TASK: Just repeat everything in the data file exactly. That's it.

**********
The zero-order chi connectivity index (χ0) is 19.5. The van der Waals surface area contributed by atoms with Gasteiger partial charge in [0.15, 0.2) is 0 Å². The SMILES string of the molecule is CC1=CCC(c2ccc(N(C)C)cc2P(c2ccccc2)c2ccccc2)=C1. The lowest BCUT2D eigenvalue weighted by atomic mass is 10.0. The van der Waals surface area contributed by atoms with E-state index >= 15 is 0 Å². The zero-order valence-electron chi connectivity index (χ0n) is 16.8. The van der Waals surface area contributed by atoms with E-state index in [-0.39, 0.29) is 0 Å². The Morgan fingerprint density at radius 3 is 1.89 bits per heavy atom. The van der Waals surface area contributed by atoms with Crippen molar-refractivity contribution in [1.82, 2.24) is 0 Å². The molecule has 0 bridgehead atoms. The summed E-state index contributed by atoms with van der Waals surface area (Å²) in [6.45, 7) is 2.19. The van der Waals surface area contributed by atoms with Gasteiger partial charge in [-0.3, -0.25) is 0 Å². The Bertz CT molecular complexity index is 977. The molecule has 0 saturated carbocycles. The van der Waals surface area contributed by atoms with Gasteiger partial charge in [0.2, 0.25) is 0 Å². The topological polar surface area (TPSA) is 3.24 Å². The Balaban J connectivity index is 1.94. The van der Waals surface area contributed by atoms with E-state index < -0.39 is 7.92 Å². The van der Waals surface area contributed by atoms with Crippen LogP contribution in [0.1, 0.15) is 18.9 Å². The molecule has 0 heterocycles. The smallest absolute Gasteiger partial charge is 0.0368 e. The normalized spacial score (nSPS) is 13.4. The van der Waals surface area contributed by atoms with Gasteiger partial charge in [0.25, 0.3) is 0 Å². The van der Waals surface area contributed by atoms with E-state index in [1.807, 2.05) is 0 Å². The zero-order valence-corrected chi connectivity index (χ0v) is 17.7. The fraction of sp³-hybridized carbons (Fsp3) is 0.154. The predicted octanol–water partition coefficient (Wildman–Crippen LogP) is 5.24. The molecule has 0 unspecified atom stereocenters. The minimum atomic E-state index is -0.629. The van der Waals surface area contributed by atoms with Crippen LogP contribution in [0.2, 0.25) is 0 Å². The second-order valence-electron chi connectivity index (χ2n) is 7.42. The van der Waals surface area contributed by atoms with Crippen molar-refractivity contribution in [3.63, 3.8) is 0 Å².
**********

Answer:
The zero-order chi connectivity index (χ0) is 19.5. The van der Waals surface area contributed by atoms with Gasteiger partial charge in [0.15, 0.2) is 0 Å². The SMILES string of the molecule is CC1=CCC(c2ccc(N(C)C)cc2P(c2ccccc2)c2ccccc2)=C1. The lowest BCUT2D eigenvalue weighted by atomic mass is 10.0. The van der Waals surface area contributed by atoms with E-state index >= 15 is 0 Å². The zero-order valence-electron chi connectivity index (χ0n) is 16.8. The van der Waals surface area contributed by atoms with E-state index in [-0.39, 0.29) is 0 Å². The Morgan fingerprint density at radius 3 is 1.89 bits per heavy atom. The van der Waals surface area contributed by atoms with Crippen molar-refractivity contribution in [1.82, 2.24) is 0 Å². The molecule has 0 bridgehead atoms. The summed E-state index contributed by atoms with van der Waals surface area (Å²) in [6.45, 7) is 2.19. The van der Waals surface area contributed by atoms with Gasteiger partial charge in [-0.3, -0.25) is 0 Å². The Bertz CT molecular complexity index is 977. The molecule has 0 saturated carbocycles. The van der Waals surface area contributed by atoms with Gasteiger partial charge in [0.2, 0.25) is 0 Å². The topological polar surface area (TPSA) is 3.24 Å². The Balaban J connectivity index is 1.94. The van der Waals surface area contributed by atoms with E-state index < -0.39 is 7.92 Å². The van der Waals surface area contributed by atoms with Crippen LogP contribution in [0.1, 0.15) is 18.9 Å². The molecule has 0 heterocycles. The smallest absolute Gasteiger partial charge is 0.0368 e. The normalized spacial score (nSPS) is 13.4. The van der Waals surface area contributed by atoms with Gasteiger partial charge in [0.25, 0.3) is 0 Å². The van der Waals surface area contributed by atoms with E-state index in [1.807, 2.05) is 0 Å². The zero-order valence-corrected chi connectivity index (χ0v) is 17.7. The fraction of sp³-hybridized carbons (Fsp3) is 0.154. The predicted octanol–water partition coefficient (Wildman–Crippen LogP) is 5.24. The molecule has 0 unspecified atom stereocenters. The minimum atomic E-state index is -0.629. The van der Waals surface area contributed by atoms with Crippen LogP contribution in [0.2, 0.25) is 0 Å². The second-order valence-electron chi connectivity index (χ2n) is 7.42. The van der Waals surface area contributed by atoms with Crippen molar-refractivity contribution in [3.63, 3.8) is 0 Å².